I received a phone call the other day from a shipper wanting to know if it is permissible for his buyer to cancel an order that was in transit since the load had not yet arrived at contract destination. After I climbed back into my chair, I explained that whether the truck has arrived, or not, is a non-issue, your buyer can not unilaterally cancel a confirmed order at any time without your consent.

On a routine basis I receive many calls from our members concerning problems on transactions on happening on a real-time basis, or after the problem has occurred and the member is endeavoring to arrive at a resolution. On many occasions the caller tells me that an inspection was secured and he/she granted the buyer protection. I always immediately ask the caller what protection means to them. Needless to say, I receive many different explanations. Therefore, I want to break down for you the two common types of Protection even though neither one is defined by the PACA regulations.

Does the aforementioned blog title have meaning to you as a shipper? Let’s say that your produce arrives at contract destination and your buyer makes a business decision to immediately ship out a portion of that load to one of his customers before requesting a USDA or CFIA inspection. Subsequently, the inspector shows up at your customer’s place of business and inspects the remaining cartons of produce. How does the Perishable Agricultural Commodities Act (PACA) interpret the results of a USDA inspection secured on less than the entire number of cartons shipped?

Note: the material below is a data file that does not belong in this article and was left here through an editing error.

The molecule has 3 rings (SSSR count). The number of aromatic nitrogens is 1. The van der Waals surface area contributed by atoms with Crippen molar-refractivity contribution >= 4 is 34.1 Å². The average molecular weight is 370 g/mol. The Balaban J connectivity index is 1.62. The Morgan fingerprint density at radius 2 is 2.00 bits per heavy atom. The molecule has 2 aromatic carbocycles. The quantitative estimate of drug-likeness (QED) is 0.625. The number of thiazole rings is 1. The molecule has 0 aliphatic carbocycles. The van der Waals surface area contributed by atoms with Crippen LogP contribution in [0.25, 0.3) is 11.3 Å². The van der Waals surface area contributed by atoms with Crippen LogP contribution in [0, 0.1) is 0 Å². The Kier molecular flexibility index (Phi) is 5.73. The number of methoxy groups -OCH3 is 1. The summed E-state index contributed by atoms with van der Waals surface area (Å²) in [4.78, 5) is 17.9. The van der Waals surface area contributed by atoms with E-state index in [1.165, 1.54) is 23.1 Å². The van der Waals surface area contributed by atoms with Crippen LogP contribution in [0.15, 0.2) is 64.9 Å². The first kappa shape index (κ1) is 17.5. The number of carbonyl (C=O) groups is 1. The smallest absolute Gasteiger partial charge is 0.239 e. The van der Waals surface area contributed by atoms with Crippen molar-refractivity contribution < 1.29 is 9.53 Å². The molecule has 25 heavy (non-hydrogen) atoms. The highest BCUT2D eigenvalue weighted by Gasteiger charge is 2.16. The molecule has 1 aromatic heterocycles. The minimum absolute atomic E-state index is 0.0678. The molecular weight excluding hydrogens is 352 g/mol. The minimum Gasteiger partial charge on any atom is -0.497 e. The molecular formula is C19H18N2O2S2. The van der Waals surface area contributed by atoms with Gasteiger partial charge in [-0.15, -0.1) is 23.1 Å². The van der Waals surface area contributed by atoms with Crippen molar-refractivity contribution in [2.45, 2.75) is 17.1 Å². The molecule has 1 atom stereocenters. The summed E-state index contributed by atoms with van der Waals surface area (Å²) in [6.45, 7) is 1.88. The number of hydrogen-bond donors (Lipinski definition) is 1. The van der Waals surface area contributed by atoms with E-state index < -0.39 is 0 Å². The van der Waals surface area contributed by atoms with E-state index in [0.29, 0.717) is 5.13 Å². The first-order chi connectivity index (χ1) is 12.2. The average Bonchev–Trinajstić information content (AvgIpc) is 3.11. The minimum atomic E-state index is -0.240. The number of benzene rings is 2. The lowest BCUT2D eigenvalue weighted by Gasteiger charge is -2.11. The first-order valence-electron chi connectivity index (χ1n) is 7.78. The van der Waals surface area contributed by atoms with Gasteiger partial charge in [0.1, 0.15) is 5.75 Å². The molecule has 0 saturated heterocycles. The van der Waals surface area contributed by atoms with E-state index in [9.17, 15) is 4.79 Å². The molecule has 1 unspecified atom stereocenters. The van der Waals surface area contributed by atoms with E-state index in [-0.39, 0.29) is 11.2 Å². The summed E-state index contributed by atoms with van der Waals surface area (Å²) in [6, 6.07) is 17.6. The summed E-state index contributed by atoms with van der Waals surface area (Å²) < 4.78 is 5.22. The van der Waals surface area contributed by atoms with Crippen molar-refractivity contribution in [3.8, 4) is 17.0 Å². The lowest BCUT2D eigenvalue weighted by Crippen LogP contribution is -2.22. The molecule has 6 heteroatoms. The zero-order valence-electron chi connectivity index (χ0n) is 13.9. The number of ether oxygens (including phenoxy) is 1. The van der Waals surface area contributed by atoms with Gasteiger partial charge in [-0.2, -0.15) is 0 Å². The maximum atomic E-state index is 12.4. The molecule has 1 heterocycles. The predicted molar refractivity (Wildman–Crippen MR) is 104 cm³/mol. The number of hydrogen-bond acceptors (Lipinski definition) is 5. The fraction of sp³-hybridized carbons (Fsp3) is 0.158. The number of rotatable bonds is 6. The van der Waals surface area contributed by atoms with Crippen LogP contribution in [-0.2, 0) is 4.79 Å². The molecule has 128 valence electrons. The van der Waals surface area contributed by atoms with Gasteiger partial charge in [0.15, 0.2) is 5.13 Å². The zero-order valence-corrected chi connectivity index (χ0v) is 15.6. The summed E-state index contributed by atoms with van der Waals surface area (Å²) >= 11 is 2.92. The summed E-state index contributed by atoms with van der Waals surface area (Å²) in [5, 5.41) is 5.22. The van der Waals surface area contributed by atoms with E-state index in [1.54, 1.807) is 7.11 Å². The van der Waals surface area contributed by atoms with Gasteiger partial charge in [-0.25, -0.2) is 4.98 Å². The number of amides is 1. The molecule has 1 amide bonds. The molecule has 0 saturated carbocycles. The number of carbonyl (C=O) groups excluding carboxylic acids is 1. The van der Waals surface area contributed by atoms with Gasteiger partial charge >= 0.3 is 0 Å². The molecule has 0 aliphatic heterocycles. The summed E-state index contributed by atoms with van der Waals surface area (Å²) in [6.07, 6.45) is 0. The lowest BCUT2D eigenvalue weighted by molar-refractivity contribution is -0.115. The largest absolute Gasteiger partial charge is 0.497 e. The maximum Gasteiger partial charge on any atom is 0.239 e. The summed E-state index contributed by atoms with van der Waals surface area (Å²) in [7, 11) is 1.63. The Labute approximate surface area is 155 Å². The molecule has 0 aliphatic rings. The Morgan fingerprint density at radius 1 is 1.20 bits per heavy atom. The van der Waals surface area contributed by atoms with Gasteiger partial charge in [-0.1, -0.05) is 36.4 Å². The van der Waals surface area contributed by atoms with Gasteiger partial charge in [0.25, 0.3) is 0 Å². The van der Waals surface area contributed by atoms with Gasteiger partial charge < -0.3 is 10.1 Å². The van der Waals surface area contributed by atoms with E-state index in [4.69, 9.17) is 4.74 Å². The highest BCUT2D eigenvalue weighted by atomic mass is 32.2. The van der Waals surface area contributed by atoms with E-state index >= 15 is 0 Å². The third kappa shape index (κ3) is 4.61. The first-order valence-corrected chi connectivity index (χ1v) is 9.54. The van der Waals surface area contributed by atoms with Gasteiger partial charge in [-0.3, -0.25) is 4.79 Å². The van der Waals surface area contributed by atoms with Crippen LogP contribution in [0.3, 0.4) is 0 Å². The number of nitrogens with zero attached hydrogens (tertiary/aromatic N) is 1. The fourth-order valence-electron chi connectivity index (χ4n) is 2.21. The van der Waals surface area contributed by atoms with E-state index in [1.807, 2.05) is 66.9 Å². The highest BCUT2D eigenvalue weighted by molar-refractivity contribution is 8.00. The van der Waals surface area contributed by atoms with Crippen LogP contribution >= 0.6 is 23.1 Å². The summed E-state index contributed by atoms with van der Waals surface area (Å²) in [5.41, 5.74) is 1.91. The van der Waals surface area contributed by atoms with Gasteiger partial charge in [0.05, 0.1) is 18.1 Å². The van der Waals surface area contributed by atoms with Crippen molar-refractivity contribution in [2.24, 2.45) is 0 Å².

A few years ago I wrote a blog on “Produce Shippers MUST Establish a Company Credit Policy and Follow it.” When I mention a company credit culture, it means a way of doing business from top to bottom within an organization and making decisions about credit that should be looked upon as just as important as other critical initiatives that make your company successful.  After all, selling produce to companies who will pay for the purchase makes for a successful sa

One of the important ways to verify the produce loaded at shipping point is cooled to the proper temperature is to pulp the produce during the loading process of the trailer and have it witnessed by the truck driver.  After the driver witnesses the pulp temperatures of the product being loaded into the trailer, those temperatures then need to be recorded on the bill of lading and initialed by the driver. Document, document, document!


Produce Price Index

Think farmers are making most of the money from your grocery bill? Think again. Use the Produce Price Index (PPI) to find out the difference between how much you spend on fruits and vegetables and how much actually goes back to the farmer.

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